I am, sir, with great respect, your obedient servant,
EDWIN M. STANTON,
Secretary of War.

I wonder if the article was using "junior" as an adjective again, meaning he had little seniority, since he'd resigned from the military prior to the war, and had only accepted a commission again when the war began. For example, this article http://history.amedd.army.mil/tsgs/Hammond.htm describes his position: "He resigned his professorship and on May 28, 1861, he reentered the army as an assistant surgeon at the foot of the list upon which he had formerly held high place."

The Medical Department of the United States Army in the Civil War by Louis C. Duncan says he had the rank of first lieutenant when he was nominated for surgeon general.

Hank Trent
hanktrent@voyager.net

NoahBriggs
10-18-2006, 09:39 AM
Sorry about my off-the-cuff, undocumented replies. It's not laziness, just lack of access to research materials where I work.

Micah Trent
10-18-2006, 09:54 AM
Good stuff.

Here's a thought...maybe you can help me with this, but at times...was the term "junior" sometimes referred to individuals who were active in the field of practice, but had yet to finish their schooling of that practice?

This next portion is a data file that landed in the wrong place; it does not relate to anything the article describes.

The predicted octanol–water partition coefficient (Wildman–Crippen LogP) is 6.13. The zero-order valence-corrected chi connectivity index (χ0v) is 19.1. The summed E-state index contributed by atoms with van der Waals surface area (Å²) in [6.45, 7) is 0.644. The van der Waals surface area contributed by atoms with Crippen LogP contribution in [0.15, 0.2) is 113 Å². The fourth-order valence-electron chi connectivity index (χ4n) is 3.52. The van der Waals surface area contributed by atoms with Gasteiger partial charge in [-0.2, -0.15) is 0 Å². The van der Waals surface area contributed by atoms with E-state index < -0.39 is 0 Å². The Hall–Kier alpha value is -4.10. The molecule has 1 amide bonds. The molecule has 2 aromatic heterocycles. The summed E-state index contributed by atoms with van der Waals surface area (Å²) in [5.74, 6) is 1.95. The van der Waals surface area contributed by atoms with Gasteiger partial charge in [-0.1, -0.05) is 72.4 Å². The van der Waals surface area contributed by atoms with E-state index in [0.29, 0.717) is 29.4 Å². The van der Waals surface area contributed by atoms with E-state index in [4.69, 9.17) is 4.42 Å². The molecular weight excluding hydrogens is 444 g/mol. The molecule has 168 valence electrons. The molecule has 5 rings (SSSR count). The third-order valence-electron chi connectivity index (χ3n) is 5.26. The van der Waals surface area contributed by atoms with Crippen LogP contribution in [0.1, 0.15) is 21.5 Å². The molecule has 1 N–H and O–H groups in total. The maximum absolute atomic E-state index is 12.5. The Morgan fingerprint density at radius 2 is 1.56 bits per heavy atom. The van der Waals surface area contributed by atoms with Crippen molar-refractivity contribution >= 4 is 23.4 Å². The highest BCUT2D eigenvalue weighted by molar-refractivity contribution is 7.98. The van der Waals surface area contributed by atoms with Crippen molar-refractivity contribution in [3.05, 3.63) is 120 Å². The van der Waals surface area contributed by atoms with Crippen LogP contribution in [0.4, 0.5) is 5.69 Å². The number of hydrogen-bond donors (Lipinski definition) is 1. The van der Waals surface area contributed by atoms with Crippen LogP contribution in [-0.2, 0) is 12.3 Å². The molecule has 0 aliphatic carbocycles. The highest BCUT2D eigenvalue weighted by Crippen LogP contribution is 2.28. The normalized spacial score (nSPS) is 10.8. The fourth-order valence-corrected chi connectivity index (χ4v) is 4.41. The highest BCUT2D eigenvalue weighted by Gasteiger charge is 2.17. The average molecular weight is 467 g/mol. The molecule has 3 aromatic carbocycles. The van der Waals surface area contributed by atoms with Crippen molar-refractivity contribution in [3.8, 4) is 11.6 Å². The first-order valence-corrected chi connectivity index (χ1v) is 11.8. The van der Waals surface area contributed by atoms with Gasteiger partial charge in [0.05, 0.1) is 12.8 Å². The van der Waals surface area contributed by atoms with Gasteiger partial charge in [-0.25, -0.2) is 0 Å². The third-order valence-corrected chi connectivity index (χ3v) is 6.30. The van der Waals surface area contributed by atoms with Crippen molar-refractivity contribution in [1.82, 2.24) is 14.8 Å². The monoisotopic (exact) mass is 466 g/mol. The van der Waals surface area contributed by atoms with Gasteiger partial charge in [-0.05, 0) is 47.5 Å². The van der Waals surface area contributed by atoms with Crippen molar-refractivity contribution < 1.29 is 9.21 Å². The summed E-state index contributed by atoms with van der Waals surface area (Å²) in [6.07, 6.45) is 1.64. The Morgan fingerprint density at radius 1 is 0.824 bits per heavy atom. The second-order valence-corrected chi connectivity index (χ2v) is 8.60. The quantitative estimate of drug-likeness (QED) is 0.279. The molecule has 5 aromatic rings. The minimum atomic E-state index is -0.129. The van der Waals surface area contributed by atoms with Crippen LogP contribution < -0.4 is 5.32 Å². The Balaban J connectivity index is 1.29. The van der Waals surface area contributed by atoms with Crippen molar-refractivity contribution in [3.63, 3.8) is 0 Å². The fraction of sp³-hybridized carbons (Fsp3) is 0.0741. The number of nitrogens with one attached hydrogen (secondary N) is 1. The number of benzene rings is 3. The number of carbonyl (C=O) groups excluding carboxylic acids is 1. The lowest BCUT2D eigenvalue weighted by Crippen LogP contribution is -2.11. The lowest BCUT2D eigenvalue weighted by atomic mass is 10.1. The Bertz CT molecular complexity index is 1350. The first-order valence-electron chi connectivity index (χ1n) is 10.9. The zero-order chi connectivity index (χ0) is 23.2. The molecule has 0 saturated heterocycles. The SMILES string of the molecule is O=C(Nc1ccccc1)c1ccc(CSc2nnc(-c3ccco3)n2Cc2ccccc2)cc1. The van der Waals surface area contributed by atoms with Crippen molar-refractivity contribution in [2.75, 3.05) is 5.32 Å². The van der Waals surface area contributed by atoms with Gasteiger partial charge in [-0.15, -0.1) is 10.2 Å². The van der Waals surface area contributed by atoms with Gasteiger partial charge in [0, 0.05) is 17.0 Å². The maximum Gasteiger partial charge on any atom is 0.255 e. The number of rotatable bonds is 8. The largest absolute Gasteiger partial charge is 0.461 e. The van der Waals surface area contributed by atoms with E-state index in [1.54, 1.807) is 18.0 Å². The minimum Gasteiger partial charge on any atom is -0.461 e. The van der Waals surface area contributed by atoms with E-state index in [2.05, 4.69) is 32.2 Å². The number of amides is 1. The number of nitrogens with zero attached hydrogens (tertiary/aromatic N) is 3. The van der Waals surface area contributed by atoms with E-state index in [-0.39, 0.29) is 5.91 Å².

I am not referring this to Hammond or anything like that...I am just thinking of other ways I have heard it mentioned.
Just trying to make more sense of the term "junior"

Thanks,
Micah Trent

"Doc" Nelson
10-18-2006, 09:57 PM
Noah,
I am trying to find where I had read that at. In fact, I have read it a few different times. I have also seen a listing for a "1st Assistant Surgeon". I have not been able to find any regulations or such on an actual position of Junior Assistant Surgeon or, 1st Assistant Surgeon. Now, from reading articles after doing a "Google Search", the only thing I can come up with would be, basically as you guys have said (well, as Hank stated and, with what Noah said about Dr. Hammond). It's more of a level of seniority at an assignment say, to a Regiment? Where, if you have 2 Assistant Surgeons, I guess one would be considered a "Junior" and the other, maybe a Senior Assistant or 1st Assistant Surgeon???? I have been searching like crazy to find anything solid that supports these titles. I'm scratching my head trying to find information on this.